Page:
Andrew is a qualified Collaborative Practitioner and a member of the NSW Association of Collaborative Practitioners.
Collaborative Practice is different from the traditional adversarial approach to family law. In the collaborative process, clients and their lawyers agree to work together to find a solution and promise not to resort to court. It is a bespoke practice that involves openness and transparency.
Collaborative law has been practiced in Australia for the last decade or so. It is now rapidly expanding in NSW.
How does Collaborative Practice work?
First, we need to assess whether the collaborative process is suitable for you and your partner. It is not suitable for everyone. There needs to be a level of respect and trust and a willingness to think outside the box.
You and your former partner will both need to agree to use the collaborative process. Both of you need to engage lawyers who are trained in collaborative law. We can provide your former partner with details of other collaboratively trained lawyers to assist in getting your case started.
To start the process, you, your former partner and both lawyers will all sign a Participation Agreement setting out the ground rules for the collaborative process. This Agreement will also disqualify the lawyers from continuing to represent their client if either party commences court proceedings.
The foundation of the collaborative process is an understanding that you, your former partner and your lawyers, will act in good faith. You will be open and honest in your dealings with one another. Also, you will respect the fact that different views will need to be expressed to achieve a fair settlement.
Most of the process is carried out at “five-way” face-to-face meetings between you, your partner, the lawyers and a collaborative coach. These meetings are usually 2 hours long and ideally spaced about 3-4 weeks apart. This enables everyone to digest each step and move through the process at the same pace.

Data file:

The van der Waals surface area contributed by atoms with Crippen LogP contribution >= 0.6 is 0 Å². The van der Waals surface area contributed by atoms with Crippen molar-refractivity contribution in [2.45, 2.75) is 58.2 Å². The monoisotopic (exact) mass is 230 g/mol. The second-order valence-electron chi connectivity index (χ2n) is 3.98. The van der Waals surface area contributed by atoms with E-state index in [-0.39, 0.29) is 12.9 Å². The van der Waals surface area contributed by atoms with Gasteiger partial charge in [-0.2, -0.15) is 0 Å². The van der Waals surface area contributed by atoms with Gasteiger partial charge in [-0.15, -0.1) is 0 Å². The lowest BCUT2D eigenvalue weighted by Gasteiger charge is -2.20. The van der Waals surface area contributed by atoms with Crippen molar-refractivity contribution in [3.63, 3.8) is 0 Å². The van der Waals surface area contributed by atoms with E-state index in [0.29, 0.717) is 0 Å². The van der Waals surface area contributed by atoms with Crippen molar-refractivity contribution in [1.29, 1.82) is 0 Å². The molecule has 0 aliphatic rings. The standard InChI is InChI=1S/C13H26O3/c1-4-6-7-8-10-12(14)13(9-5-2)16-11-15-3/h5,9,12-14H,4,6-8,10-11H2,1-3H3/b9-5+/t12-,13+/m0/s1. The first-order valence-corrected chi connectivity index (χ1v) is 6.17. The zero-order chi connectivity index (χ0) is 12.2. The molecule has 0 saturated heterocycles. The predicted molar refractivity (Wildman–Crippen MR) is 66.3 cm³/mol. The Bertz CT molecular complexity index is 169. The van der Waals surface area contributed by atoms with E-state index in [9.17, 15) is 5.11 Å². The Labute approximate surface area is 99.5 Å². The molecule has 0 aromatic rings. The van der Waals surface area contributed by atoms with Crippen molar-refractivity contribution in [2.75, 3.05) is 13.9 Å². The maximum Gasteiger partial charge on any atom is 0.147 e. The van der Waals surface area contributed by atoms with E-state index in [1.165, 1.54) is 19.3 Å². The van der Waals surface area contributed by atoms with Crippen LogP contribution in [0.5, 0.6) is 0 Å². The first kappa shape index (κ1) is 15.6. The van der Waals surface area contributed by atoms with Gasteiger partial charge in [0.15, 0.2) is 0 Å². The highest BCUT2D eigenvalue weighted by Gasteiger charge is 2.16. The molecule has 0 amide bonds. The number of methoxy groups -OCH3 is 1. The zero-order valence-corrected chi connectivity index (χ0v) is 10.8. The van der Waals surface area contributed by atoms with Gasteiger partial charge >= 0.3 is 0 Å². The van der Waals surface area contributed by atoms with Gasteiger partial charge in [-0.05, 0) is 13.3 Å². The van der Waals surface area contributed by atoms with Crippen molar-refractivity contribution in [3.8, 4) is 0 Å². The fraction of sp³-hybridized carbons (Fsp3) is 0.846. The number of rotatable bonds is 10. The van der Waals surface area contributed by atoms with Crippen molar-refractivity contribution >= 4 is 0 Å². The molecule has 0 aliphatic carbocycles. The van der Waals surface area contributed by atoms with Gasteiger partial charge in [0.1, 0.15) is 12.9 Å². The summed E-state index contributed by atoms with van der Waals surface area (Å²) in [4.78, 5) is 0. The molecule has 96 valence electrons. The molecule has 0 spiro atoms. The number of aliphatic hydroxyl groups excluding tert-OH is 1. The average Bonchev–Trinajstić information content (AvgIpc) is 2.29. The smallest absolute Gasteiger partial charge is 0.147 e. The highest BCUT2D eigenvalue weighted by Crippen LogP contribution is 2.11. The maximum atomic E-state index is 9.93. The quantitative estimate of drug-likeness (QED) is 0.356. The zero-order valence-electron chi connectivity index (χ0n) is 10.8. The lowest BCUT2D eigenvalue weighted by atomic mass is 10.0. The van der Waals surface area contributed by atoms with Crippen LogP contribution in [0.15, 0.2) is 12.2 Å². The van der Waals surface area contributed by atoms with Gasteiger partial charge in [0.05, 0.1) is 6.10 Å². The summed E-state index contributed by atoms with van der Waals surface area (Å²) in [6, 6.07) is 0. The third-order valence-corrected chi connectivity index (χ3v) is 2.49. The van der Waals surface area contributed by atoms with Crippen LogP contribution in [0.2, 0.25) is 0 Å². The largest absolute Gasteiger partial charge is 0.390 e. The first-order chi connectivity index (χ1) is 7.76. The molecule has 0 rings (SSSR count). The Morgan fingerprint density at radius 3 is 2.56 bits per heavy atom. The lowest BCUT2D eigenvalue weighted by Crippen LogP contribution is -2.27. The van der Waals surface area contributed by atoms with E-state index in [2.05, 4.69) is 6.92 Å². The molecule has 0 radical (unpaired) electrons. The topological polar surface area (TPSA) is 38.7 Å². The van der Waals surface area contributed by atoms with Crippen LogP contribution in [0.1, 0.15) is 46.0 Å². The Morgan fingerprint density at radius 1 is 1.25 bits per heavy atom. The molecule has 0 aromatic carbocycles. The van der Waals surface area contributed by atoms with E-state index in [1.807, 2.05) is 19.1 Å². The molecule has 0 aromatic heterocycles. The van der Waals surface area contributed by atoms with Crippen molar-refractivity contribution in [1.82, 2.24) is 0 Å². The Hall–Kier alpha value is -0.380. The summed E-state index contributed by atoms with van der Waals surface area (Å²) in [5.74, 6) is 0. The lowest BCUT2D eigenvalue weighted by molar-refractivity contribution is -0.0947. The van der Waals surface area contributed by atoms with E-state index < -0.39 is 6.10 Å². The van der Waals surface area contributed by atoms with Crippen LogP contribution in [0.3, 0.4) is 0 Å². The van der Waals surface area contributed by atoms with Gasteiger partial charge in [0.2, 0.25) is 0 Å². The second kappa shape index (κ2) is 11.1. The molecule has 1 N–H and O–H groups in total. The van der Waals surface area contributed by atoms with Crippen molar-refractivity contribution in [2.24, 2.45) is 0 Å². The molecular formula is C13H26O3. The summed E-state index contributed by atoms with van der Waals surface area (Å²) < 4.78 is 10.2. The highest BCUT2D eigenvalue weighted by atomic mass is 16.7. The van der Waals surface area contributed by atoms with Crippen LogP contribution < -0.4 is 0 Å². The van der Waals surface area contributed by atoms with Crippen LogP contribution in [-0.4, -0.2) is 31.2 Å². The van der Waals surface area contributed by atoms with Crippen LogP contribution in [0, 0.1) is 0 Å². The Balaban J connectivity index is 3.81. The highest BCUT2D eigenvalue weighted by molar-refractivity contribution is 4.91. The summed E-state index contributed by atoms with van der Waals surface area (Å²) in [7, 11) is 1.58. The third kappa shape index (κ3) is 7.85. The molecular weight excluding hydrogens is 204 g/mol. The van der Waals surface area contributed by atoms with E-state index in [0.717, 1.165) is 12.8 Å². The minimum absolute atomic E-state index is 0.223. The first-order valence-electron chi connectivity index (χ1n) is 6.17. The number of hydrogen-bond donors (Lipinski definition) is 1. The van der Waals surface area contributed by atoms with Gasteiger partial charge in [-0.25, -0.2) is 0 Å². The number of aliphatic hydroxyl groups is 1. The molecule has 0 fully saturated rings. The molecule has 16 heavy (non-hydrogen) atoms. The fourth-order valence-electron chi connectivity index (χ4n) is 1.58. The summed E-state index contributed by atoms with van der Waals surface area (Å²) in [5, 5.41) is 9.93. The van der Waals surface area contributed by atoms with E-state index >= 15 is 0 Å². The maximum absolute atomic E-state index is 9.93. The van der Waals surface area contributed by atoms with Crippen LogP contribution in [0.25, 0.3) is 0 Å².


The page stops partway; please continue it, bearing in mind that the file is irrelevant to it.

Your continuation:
The average life of a collaborative process would normally span 4-5 meetings. If warranted some other professional person or financial neutral can be involved. A psychologist, accountant or financial planner maybe engaged to help the parties understand a particular aspect of the situation.
Why can't we go to court?
One of the cornerstones of collaborative law is that parties agree not to go to court. Therefore, the threat of going to court cannot be used as a means of coercing the other party to agree or accept a position.
Is Collaborative Practice right for me?
Discuss this with us. We can use our experience to assess whether it is right for you. If you want to resolve your family law issues in a respectful and dignified manner, where you retain control of your decisions then it may be right for you.
Separation is a stressful and highly emotional time. If you and your ex-partner are having difficulties coming up with workable options for yourselves and your children, mediation can be a great option
What is mediation?
Mediation is a process whereby an independent person known as a Mediator assists the parties to identify and assess their options. Through negotiation, a settlement of their dispute without court intervention occurs.
Mediation is a great option if you and your ex-partner are having difficulties. This process determines workable options for yourselves and your children. A mediator can help you get to the bottom of the issues that are sometimes stopping you from communicating effectively.
This option is generally cheaper and quicker than having a judge decide your case for you. Your agreements can still be filed with the Court and made binding.
A benefit of mediation is that you are more likely to stick to an agreement that you came up with rather than a decision that was made for you.